In children under 6 months of age, the anesthetic will primarily consist of high dose fentanyl. The most notable side effect is decreased breathing. As a result, infants receiving a high dose fentanyl anesthetic will require a ventilator for at least six to 12 hours after surgery.
Most cardiac patients require breathing support after surgery because of their heart problems; therefore, the use of fentanyl in infants with complex heart defects is not typically problematic.
Many children will receive an inhalational anesthetic such as sevoflurane or desflurane, even if induction of anesthesia occurs with an IM or IV agent. Inhalational anesthetics provides amnesia, unconsciousness and analgesia.
Intraoperatively, many children also receive midazolam to supplement other anesthetic agents and provide amnesia.
After the child is completely anesthetized, a plastic tube is placed in the trachea or windpipe. This process is known as intubation and allows the anesthesia team member to control the size and rate of the breathing.
After intubation, a catheter is placed arterially (usually in a wrist or ankle) to allow continuous measurement of blood pressure and frequent blood sampling.
The blood samples are analyzed to determine the amounts of oxygen and carbon dioxide in the blood, blood sugar, and the adequacy of anticoagulation (a test called an ACT).
The anesthesia team member uses the results of the blood test to determine if changes are needed in the ventilator settings, if glucose needs to be added to the IV solution, or if additional blood thinning medication (heparin) is needed.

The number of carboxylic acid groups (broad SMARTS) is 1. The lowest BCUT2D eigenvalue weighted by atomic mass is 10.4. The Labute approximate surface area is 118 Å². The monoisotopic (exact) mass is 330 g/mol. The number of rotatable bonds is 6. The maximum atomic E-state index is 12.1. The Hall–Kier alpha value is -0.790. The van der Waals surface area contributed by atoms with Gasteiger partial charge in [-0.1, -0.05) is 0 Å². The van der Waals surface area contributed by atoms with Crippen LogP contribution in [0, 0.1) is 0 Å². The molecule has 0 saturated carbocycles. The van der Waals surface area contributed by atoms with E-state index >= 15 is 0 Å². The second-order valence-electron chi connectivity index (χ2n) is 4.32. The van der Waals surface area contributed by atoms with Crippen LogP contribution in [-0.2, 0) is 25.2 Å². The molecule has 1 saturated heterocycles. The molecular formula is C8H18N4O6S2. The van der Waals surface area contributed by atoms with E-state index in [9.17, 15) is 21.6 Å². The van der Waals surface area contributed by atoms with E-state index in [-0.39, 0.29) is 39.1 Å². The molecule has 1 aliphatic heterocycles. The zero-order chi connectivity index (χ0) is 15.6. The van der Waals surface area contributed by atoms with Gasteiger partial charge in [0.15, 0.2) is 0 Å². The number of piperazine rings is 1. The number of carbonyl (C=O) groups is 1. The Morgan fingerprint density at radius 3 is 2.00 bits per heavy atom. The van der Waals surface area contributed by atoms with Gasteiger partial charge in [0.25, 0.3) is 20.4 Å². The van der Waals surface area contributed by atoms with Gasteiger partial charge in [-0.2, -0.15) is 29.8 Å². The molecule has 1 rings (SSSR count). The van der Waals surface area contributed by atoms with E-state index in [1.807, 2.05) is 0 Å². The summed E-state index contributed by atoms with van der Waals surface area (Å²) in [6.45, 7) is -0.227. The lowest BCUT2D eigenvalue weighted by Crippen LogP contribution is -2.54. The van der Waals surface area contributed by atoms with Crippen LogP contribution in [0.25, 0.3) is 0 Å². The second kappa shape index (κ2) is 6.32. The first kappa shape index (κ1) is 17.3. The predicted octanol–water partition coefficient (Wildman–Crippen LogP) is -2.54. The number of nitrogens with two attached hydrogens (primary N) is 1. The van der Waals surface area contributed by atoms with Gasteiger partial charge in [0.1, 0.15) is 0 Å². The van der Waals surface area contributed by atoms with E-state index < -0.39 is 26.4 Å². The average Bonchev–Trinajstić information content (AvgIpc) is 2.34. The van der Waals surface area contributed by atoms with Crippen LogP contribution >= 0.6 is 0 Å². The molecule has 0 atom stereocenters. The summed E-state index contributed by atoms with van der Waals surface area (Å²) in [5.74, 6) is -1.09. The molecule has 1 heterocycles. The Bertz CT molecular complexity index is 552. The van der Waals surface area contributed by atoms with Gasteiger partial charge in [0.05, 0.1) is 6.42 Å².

In many cases, a central venous catheter is placed. This is a special IV catheter that is placed into one of the large veins that drain directly into the heart. These catheters are helpful for administering potent medications safely and to monitor pressures around the heart.
During the operation, anesthesia will usually be maintained with a variety of agents. Most children will receive intermittent doses of a strong narcotic (such as fentanyl) throughout the procedure. The dose given will depend on a variety of factors.
Everyone is Unique
Each child who comes to the operating room for cardiac surgery has his or her own distinct cardiac defect and anesthetic issues.
The job of the anesthesia team is to tailor an anesthetic using the various agents available to provide both comfort and safety for each child.
Parents, as well as children, should feel free to ask about various medications and the reasoning behind the use of those medications during their procedure.
Contact Cincinnati Children's Heart Institute